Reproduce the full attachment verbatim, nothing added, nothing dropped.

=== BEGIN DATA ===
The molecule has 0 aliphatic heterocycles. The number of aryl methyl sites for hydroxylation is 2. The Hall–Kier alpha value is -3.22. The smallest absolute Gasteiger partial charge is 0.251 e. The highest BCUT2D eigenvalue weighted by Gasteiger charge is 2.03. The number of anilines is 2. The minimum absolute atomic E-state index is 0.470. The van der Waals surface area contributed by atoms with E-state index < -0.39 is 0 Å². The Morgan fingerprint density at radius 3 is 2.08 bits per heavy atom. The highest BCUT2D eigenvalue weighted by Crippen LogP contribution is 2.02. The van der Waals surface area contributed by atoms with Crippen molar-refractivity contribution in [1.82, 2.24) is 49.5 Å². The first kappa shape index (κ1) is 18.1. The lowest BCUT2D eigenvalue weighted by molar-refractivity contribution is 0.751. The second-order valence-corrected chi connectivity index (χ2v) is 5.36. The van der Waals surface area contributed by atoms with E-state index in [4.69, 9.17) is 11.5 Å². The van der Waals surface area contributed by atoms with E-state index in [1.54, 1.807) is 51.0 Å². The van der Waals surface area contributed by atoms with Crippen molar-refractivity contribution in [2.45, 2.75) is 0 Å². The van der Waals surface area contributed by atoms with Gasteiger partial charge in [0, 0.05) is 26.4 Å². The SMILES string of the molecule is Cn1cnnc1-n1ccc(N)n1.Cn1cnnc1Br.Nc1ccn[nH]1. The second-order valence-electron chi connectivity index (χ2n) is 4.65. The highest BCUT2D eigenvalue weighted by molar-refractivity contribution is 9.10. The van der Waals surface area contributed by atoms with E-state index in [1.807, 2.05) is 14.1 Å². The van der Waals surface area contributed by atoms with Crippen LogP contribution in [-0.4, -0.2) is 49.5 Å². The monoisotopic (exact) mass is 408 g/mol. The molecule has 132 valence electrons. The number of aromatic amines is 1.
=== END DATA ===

The molecule has 0 aliphatic heterocycles. The number of aryl methyl sites for hydroxylation is 2. The Hall–Kier alpha value is -3.22. The smallest absolute Gasteiger partial charge is 0.251 e. The highest BCUT2D eigenvalue weighted by Gasteiger charge is 2.03. The number of anilines is 2. The minimum absolute atomic E-state index is 0.470. The van der Waals surface area contributed by atoms with E-state index < -0.39 is 0 Å². The Morgan fingerprint density at radius 3 is 2.08 bits per heavy atom. The highest BCUT2D eigenvalue weighted by Crippen LogP contribution is 2.02. The van der Waals surface area contributed by atoms with Crippen molar-refractivity contribution in [1.82, 2.24) is 49.5 Å². The first kappa shape index (κ1) is 18.1. The lowest BCUT2D eigenvalue weighted by molar-refractivity contribution is 0.751. The second-order valence-corrected chi connectivity index (χ2v) is 5.36. The van der Waals surface area contributed by atoms with E-state index in [4.69, 9.17) is 11.5 Å². The van der Waals surface area contributed by atoms with E-state index in [1.54, 1.807) is 51.0 Å². The van der Waals surface area contributed by atoms with Crippen molar-refractivity contribution in [2.45, 2.75) is 0 Å². The van der Waals surface area contributed by atoms with Gasteiger partial charge in [0, 0.05) is 26.4 Å². The SMILES string of the molecule is Cn1cnnc1-n1ccc(N)n1.Cn1cnnc1Br.Nc1ccn[nH]1. The second-order valence-electron chi connectivity index (χ2n) is 4.65. The highest BCUT2D eigenvalue weighted by molar-refractivity contribution is 9.10. The van der Waals surface area contributed by atoms with E-state index in [1.807, 2.05) is 14.1 Å². The van der Waals surface area contributed by atoms with Crippen LogP contribution in [-0.4, -0.2) is 49.5 Å². The monoisotopic (exact) mass is 408 g/mol. The molecule has 132 valence electrons. The number of aromatic amines is 1.